Engaging Your Community: Jacobs the Jewellers


Engaging the community is a vital aspect of business for retailers. There are countless positive outcomes which come hand in hand with capturing the hearts of the local community, building consumer trust and growing commitment.

Modern Retail had the pleasure of speaking with Jacobs the Jewellers’ Adam Jacobs. The independent retailer originally opened on the Kings Road in Reading in 1948. The family-run business has seen younger generations continue to look after the business, moving to King St in Reading in 2005. An excellent example of an independent retailer with an enormous impact, Adam Jacobs explained exactly why retailers should place importance on engaging the local community and how they can give back to those in the local area.

MR: What are the most successful ways to engage the local community in your experience?

AJ: For us, we’ve always done it mainly through charitable work and voluntary organisations. Obviously having a shop in a town centre for more than 70 years also does engage customers, but when I was growing up, I was very aware my parents did a lot in the community like rotary and serving on the magistrates bench. 

It’s all about doing things about the four walls of the shop. For an independent business, the more people you meet, the more chance there is of getting your name and business out there. I chair a local investment group and participate in BIDs in the town centre which helps to network. The more you do it, people begin to remember and trust you and they want to chat. That definitely gets people through the front door.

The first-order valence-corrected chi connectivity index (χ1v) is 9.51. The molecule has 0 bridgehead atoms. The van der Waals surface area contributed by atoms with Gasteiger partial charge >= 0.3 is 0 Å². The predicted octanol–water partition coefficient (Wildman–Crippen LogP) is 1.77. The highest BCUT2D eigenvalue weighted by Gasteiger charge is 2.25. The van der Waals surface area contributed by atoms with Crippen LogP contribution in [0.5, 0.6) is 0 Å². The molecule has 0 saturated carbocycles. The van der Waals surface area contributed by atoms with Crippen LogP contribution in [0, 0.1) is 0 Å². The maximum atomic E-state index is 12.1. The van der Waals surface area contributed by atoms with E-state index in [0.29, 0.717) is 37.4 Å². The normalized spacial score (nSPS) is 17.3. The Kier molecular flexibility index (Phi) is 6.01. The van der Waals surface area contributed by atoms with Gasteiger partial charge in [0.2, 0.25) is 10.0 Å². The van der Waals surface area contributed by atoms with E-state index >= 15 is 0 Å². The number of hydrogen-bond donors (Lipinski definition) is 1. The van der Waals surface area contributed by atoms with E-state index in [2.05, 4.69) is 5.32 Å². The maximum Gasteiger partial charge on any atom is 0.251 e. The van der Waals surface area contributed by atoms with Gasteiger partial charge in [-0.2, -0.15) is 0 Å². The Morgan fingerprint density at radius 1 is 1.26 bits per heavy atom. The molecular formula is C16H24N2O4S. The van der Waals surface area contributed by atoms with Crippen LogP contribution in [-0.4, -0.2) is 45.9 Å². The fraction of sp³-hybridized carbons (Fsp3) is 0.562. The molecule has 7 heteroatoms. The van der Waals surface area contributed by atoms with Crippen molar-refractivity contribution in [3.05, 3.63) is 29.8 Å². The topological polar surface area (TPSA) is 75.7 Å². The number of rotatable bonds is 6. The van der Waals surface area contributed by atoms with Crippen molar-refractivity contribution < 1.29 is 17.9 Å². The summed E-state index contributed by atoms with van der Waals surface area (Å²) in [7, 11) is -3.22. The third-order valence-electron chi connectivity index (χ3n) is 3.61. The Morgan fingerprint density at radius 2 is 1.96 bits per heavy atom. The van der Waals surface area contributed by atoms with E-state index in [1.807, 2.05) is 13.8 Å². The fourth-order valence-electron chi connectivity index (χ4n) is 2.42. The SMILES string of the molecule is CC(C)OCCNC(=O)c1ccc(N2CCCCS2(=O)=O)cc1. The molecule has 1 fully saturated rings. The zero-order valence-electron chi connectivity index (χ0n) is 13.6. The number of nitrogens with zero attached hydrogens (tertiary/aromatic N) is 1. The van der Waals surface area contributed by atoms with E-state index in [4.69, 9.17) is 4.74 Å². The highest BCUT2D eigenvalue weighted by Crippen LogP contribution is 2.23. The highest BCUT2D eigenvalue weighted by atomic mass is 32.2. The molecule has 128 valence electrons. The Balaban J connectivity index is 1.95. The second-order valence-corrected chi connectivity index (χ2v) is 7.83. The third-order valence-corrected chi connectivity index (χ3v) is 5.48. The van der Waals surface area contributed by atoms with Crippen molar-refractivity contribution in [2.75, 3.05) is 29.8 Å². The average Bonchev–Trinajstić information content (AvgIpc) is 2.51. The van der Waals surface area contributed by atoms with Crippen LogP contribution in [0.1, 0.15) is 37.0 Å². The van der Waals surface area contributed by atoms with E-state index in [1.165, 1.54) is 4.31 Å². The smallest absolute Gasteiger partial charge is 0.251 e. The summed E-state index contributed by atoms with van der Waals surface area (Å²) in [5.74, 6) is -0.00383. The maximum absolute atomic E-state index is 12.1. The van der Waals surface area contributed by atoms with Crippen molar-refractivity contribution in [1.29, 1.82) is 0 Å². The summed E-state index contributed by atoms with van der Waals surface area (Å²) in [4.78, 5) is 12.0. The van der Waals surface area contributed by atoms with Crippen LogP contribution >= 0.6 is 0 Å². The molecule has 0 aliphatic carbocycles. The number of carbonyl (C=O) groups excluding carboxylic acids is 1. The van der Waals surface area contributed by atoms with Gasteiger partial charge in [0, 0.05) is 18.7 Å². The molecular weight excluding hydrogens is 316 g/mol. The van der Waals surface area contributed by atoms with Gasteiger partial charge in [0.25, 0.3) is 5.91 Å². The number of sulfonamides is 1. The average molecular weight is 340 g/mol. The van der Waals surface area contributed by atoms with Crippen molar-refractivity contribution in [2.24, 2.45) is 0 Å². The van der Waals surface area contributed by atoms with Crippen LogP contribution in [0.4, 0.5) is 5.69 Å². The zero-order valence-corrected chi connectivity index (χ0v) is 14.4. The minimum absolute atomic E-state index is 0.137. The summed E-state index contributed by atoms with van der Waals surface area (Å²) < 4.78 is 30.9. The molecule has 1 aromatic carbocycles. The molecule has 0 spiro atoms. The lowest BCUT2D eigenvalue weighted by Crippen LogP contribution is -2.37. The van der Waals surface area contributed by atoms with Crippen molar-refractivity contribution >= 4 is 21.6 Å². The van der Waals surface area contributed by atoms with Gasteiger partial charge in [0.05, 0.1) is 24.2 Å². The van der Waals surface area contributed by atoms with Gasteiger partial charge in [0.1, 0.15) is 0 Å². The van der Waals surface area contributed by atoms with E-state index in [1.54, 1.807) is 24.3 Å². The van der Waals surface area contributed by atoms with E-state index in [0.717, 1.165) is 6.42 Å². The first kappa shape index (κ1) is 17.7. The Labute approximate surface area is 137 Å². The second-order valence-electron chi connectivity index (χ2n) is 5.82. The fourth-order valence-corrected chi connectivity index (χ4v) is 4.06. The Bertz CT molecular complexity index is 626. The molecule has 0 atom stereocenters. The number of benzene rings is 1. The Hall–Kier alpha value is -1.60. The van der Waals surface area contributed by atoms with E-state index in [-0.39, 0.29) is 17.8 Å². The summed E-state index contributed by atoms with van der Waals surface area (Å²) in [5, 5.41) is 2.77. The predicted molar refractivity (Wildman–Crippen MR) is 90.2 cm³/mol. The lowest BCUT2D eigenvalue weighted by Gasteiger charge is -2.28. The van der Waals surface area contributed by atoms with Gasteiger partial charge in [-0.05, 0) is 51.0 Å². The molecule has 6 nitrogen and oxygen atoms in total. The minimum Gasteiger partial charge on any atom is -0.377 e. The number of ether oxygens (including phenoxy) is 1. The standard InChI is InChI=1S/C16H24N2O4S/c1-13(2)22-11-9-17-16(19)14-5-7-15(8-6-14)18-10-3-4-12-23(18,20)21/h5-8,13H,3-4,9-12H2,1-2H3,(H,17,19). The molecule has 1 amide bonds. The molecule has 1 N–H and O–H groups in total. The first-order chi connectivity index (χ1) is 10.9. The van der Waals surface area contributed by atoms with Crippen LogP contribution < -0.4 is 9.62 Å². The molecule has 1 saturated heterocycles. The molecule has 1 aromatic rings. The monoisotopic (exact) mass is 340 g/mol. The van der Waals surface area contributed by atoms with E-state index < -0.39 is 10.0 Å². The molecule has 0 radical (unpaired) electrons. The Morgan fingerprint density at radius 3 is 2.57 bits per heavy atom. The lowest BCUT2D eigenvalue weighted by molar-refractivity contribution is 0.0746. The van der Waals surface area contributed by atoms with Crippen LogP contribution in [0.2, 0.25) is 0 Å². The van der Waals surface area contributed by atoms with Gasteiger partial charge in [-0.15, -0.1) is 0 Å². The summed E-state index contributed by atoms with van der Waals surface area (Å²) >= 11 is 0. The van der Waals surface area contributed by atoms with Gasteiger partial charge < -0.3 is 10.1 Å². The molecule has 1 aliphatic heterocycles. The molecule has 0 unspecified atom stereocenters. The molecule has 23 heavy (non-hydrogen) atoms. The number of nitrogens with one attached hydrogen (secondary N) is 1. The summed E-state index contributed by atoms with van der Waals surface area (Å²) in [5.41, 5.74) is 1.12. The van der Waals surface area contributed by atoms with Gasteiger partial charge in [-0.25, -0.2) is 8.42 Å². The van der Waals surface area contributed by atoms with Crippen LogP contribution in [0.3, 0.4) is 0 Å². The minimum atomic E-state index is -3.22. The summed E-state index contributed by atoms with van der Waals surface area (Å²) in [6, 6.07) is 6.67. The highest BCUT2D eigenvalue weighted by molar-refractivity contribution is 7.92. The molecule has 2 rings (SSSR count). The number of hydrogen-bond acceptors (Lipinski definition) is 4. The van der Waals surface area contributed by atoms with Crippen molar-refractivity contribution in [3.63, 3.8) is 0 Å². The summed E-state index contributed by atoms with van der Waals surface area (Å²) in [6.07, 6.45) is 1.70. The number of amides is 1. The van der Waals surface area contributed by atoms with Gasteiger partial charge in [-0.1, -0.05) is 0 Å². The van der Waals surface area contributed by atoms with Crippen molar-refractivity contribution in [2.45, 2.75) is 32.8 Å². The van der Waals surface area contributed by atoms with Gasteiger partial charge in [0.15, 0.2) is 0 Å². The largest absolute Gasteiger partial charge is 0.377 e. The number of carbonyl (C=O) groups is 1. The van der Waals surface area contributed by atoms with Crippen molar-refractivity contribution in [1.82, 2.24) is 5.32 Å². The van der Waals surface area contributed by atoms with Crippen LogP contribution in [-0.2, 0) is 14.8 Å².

Giving back to the community is so important and that’s the kind of family we have always been. Last year, we fundraised in excess of £94,000 and this was because the community came together to support a great cause. In terms of engaging, it’s been incredible.

MR: How important is word-of-mouth?

AJ: Word-of-mouth is the second most important method of finding clients for us. The first is passing and the third most important is online. This has always been the case with word-of-mouth. Our reputation means people speak about us and I have surveyed our clients for the last five years to understand this.

MR: What are the best ways to understand your local community’s preferences?

AJ: We speak to our team of 10 staff and some years they choose which charities we support. I’m very keen for staff to get involved in the local community too, meaning we get a gut feel for people’s preferences.

MR: How can you engage locals using social media?

AJ: We look to include things of general interest to people. Rather than just posting pictures, we create a mixture, including things in the community. We have some saying they first heard of us over social media and it definitely grows interest and awareness in the background. It’s not our number one source of customer so we have to dedicate resources accordingly, but we have a project running where we can track and analyse data, setting objectives and reviewing it to measure growth.

MR: What are your three top tips for a retailer looking to engage their local community?

AJ: The first would be to start small. You don’t need to change the world in one go, so begin within your comfort zone and get started. The second is to find a local charity which directly benefits your immediate vicinity. The third would be to engage your staff with the decision-making process, meaning they are passionate about the cause.

Highlighting the importance of engaging the local community, Donald Lund, Ph.d., associate professor of marketing in the UAB Department of Marketing, Industrial Distribution and Economics, explained: “Local retailers build stronger customer relationships through community engagement, helping to overcome economic disadvantages compared to larger online retailers. Our research shows that community engagement is one such strategy local retailers can employ to succeed.”